The killer and spy retirement plan always seems to have some problems, at least when watching movies like John Wick or this little 2021 Canadian action flick we are discussing today, Trigger Point.
It all starts at the end with former special agent Nicolas Shaw, who has now retired to civilian life after one last mission gone terribly wrong.
Indeed, in addition to having failed in his objective of capturing the elusive international criminal known as Quinton, Shaw ends up imprisoned and tortured relentlessly to make him reveal classified information.
A miraculous survivor, the man still pays the price with blackouts and the fear of unknown enemies discovering and catching him again, thus living in the comfortable anonymity of a small rural town.
However, his former superior in rank, Elias Kane, discovers his new domicile and reaches out to make him sneak into Quinton’s supposed hideout, where his daughter Monica is being held captive.
Initially reluctant to leave the quiet life he had finally managed to build, Shaw finally agrees out of respect and friendship for his colleague, as well as gratitude to Monica, who had once helped him during his difficult period of readjustment.
Unfortunately, what was supposed to be a simple rescue mission actually turns out to be a trap that will resurrect all those memories blocked by the trauma of torture. The man must fight with all his strength and intelligence to escape those shady forces hunting him.
An espionage just like the others, but different
What works best is that, in reality, we will never know many details about this character, except that he is now fed up with the many lies and shenanigans of the spy profession and wants his life back.
In this sense, Michael Vickerman‘s script offers numerous twists and turns and a good pace, moving without rest from one situation to the next through characters and dialogue in a tense atmosphere that always keeps the attention high.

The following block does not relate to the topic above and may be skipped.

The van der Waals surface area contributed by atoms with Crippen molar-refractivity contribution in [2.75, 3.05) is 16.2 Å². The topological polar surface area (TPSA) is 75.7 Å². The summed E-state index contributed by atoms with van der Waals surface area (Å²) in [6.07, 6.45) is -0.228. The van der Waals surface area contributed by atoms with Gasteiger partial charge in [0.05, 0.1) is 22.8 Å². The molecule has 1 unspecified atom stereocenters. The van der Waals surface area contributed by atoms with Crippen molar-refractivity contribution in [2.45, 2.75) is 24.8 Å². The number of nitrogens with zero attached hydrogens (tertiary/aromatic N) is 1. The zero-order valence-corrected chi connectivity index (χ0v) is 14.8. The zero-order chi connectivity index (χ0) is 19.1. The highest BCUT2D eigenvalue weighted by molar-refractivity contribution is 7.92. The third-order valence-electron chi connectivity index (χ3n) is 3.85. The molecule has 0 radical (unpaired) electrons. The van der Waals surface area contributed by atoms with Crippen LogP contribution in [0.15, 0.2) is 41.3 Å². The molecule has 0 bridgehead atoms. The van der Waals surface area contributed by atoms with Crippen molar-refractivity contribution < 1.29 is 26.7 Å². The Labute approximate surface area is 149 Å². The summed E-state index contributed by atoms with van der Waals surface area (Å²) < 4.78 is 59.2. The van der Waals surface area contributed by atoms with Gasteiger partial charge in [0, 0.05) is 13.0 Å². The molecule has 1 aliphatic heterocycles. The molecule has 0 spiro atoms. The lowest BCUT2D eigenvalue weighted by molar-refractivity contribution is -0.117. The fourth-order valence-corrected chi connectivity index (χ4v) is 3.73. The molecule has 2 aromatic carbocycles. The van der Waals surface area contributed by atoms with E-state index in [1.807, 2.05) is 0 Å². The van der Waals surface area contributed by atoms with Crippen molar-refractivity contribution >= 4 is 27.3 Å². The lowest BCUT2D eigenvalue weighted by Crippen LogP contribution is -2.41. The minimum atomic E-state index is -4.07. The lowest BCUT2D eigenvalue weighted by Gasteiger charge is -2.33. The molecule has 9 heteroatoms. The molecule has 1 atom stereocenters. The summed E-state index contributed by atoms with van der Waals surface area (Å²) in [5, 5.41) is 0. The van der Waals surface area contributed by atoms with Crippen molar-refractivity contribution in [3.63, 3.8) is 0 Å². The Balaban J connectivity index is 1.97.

However, what I appreciated most is the willingness to hold a steady line that, throughout the movie, never goes beyond James Bond-style overacting while not denying the protagonist a certain level of physical invulnerability in firefights or hand-to-hand combat.
The result is a low-budget production with everything it takes to entertain audiences who like Jason Bourne‘s action espionage, without the same amount of resource deployment but with effective staging and never-too-fast editing that lets us thoroughly enjoy the many action sequences.
Sure, the story’s premise is certainly not original, but don’t these plots all look alike in always wanting to look for the mole or traitor on duty?
Trigger Point remixes this recipe again in 2021 with a movie that, instead, tastes different from the usual due to minor differences in the script and minimal but flawless direction that literally makes the hour and 20 or so running time fly by.
What more could you ask for?
Less expensive but equally valid spy of more famous colleagues
I am always happy when actors like Barry Pepper, a face well-known in many movies (like 25th Hour or The Lone Ranger) but usually relegated to secondary roles, finally get a chance to conquer the screen as absolute leads.
Here I want to ask everyone a question: net of an obviously limited budget, what does this hero have that is less than James Bond or Jason Bourne?
I’m not kidding; I’m bloody serious. The character works perfectly in every action scene; Pepper is swaggering and confident in his stage presence; even so, okay, there is no such budget to blow up trains, helicopters, or destroy forty cars in a breathtaking chase.
But basically, everything we see on screen works and is spectacular, and this fine actor perfectly renders this bizarre secret agent who, just like Bourne, remembers better how to kill or fight than the details of his own life, having lost his memory.
Was it he who betrayed his comrades in this past he does not remember, or are his old friends trying to frame him?
The pleasing couple played by Colm Feore and Eve Harlow also adds a good touch of mystery with this strange father/daughter relationship inside the Secret Service, each of which has its own moment to impact the story.
Finally, the supporting cast also does their honest work, such as the good Carlo Rota as a very violent but not very bright right-hand man or the friendly librarian Jayne Eastwood, who is actually a liaison agent and the protagonist’s only link to his old life.
Personally, I started watching this movie without much expectation, probably foreseeing that I would forget it ten minutes after the conclusion, and yet Trigger Point was one of the most delightful surprises of 2021 precisely because it was unexpected.